Prince William should abdicate if he's unwilling to be Church of England's Supreme Governor as king, says Queen's former chaplain

(Photo: Kensington Palace)

A former chaplain to the late Queen Elizabeth II has said that Prince William should abdicate if he is not prepared to become the Supreme Governor of the Church of England when he succeeds his father King Charles to the throne.

The title has its roots in King Henry VIII's break with the Catholic Church but has been used formally by monarchs since the 1558 Act of Supremacy, enacted during the reign of Elizabeth I.

The title is bound up with the Church's status as the Established Church in England, and the monarch still gives Royal Assent to ecclesiastical laws.

A new book, The Making of a King: King Charles III and the Modern Monarchy, by Robert Hardman, has suggested that Prince William does not share the "unshakeable devotion" to the Church of England of his late grandmother and may not wish to inherit the title of Supreme Governor of the Church of England.

Hardman says he was informed by an unnamed senior palace figure: "His father is a very spiritual person and happy to talk about faith, but the Prince is not. He doesn't go to church every Sunday, but then nor do a large majority of the country. He might go at Easter and Christmas, but that's it."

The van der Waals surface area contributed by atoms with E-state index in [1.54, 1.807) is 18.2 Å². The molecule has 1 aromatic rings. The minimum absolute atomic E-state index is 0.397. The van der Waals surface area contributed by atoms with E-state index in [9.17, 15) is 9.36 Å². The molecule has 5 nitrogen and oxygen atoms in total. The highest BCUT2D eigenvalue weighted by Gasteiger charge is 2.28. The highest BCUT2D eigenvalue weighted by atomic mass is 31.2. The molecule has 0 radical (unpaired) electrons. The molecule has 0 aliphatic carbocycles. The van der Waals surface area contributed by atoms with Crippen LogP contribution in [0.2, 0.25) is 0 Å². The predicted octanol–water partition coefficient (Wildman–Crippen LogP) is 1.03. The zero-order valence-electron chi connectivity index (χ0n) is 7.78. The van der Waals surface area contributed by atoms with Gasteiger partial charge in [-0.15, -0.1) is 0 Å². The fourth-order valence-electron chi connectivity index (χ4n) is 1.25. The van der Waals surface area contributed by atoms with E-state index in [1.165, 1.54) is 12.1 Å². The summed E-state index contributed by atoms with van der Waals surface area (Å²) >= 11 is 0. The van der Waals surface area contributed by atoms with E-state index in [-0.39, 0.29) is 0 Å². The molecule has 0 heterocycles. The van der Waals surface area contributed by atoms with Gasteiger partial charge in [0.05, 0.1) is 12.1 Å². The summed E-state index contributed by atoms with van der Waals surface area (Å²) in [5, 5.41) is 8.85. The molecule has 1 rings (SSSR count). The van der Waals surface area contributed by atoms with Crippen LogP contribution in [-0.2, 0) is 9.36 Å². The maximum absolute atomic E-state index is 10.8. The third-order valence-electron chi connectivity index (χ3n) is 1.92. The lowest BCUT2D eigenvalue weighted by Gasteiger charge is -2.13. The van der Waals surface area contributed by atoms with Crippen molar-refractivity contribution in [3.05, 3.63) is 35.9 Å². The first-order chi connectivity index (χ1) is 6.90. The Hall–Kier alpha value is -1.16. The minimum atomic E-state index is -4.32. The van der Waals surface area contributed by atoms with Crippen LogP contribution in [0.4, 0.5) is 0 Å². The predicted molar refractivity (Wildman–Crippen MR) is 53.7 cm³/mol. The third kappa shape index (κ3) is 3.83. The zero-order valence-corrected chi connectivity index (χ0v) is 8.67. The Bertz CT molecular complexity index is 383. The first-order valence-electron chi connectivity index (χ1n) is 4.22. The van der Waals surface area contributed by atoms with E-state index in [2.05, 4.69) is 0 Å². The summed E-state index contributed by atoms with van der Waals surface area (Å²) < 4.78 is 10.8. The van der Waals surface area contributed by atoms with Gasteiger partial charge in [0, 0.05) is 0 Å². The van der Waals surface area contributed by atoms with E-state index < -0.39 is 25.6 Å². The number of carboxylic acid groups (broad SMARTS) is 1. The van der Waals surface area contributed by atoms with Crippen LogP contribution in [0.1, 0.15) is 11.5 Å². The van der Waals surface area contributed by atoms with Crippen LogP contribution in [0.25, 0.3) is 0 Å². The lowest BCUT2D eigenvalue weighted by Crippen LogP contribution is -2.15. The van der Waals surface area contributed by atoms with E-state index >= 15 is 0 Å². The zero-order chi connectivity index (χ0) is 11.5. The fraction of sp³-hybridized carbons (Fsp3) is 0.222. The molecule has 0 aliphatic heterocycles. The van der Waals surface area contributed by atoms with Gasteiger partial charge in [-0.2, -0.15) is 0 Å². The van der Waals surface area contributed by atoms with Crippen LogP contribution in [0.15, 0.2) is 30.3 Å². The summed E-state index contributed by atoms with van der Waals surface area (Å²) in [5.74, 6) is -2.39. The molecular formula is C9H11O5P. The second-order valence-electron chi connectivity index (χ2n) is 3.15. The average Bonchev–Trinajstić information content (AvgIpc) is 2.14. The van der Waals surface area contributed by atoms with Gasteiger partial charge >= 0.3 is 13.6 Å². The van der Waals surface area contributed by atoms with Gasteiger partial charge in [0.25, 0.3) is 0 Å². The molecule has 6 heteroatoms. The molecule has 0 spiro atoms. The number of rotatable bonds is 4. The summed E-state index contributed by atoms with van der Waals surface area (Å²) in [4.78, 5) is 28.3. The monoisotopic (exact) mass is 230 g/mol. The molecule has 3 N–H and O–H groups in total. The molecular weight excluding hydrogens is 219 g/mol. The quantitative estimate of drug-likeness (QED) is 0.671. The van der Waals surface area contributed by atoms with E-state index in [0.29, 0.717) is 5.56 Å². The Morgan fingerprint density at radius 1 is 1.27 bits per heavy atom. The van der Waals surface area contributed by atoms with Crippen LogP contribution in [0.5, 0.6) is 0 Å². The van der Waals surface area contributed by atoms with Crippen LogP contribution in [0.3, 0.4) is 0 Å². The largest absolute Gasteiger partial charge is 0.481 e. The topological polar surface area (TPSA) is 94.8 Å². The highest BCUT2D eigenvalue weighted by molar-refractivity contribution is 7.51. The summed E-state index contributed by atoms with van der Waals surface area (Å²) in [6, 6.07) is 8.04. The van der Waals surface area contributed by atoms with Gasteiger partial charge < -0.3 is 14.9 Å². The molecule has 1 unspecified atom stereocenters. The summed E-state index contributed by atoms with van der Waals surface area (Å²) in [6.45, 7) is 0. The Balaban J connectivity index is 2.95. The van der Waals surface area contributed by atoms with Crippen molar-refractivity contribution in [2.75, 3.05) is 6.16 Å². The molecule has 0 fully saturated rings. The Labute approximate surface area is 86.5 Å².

If William were to snub the role upon becoming king, he would be the first monarch in 500 years to do so.

The Queen's former chaplain, Gavin Ashenden, said the constitutional implications were "immensely complex" and would "take an army of lawyers ten years" to unpick.

He suggested that William either accept the role or make way for someone else to take it on.

He said, "William doesn't show any signs of being alive to the vibrancy of Christian faith. And in that sense, he is very representative of his generation, but I don't think he understands the monarchy because although lots of people have talked about disestablishing the Church of England and changing our constitutional arrangements, they're immensely complex and they go back through 500 years of legislation ... it would take an army of lawyers ten years to do it.

"So I think he either has to accept the fact that this is a role he plays, whether he likes it or not, which is part actually of the burden of monarchy, or if he feels that strongly and he can't do it, then step aside and abdicate and see if there's somebody else in the Royal succession who can."